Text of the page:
The Great Return

Can you feel that–that gnawing sense that the world is awry? That discontent incarnate seems to be teeming just under the skin of the world? If you do, you’re not alone. Many right now feel some sense that the calm their lives once had has dissipated and anxiety has replaced it. From Ukraine to Gaza, to inflation and the upcoming election, things just feel tense and uncertain. For all of the benefits modern American society provides, it seems that it’s left much of its populace with little happiness. As this growing discontent mounts, at what point will people say enough is enough? In my opinion, it’s already begun. The “Great Resignation” was a sign of this change. People who work in high-paying jobs woke up one day and realized that the security and luxuries the job afforded couldn’t purchase happiness and meaning. We’ve heard stories of someone quitting their six–figure job to become a potter or grow a farm, that returning back to simplicity was what they needed all along. They won’t be outliers. I believe we will see another wave, one that’s even larger than the “Great Resignation”, as the country continues its surging discontent.

That discontent is not new. It’s been around in various forms for millennia. In fact, it’s happened right here in the U.S. If you have that conscious sense that the world is spiraling, then you should be relieved to hear this: there is another way. Let me first paint an example:

In the 1800’s, as the territory of the United States of America slowly crept across the Great Plains, pioneering families were promised golden futures to take their lives to its frontier. Their presence would act as the foundation of civilization’s reach, footholds that many more would pass through. Of course, when those settlers arrived, they were often on someone else’s land. In the newly created state of Texas, the Comanche tribe had reigned for centuries. They were simple and fierce people, living with little technology, but much connection to the natural world. What they lacked in technical know-how, they made up for with ingenuity and spirituality. Life for them was acute. The Comanche’s territory spread from the Texas coast all the way up to modern-day Denver, Colorado; a distance of almost 1,000 miles. In this mass expanse, they ruled from their horses, defeated rival tribes, and moved their encampments with the seasons and buffalo. Being a Comanche would be an impossible existence for most modern Americans. The austere lifestyle of eating what you killed, moving constantly, and threat of war is unfathomable. However, this was essential to the Comanche culture. And for Westerners who fell into the tribe, they grew to love it, too.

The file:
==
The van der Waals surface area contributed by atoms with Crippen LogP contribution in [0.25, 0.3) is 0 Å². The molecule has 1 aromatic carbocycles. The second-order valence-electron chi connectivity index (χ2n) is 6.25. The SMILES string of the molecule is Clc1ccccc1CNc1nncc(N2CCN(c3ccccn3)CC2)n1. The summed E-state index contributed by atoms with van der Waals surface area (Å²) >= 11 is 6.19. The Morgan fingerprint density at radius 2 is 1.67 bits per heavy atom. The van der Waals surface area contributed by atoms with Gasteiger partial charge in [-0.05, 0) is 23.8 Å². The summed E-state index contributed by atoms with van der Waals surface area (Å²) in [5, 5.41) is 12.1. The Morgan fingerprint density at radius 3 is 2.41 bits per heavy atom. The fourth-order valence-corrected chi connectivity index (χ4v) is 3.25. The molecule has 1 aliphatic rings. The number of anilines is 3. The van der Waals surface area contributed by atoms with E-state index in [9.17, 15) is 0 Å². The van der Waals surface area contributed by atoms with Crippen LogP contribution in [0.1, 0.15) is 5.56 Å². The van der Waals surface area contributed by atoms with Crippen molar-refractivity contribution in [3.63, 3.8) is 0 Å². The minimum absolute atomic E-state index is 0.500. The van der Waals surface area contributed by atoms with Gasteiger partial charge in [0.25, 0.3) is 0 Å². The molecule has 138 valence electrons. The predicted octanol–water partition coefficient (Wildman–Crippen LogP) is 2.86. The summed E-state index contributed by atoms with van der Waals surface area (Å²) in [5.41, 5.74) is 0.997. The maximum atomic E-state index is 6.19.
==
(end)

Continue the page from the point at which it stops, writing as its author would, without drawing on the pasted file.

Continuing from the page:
When Cynthia Ann Parker was a child, her family’s outpost on the frontier was raided by Comanche warriors. The latter brutally murdered her family, but spared little Cynthia. Why? Not out of the goodness of their hearts, but because the Comanche were dwindling in population. The rough lifestyle didn’t lend itself to long, healthy lives. Their birthrate was little compared to other Native American tribes. They needed to maintain the tribe’s size. When Comanches would raid frontier outposts, they would typically spare children of a certain age. Infants they would murder. Late teens and above would receive no mercy either. But if you were old enough to walk on your own and not be fully imbued with the ways of the white man, you were not only spared, but welcomed into the tribe.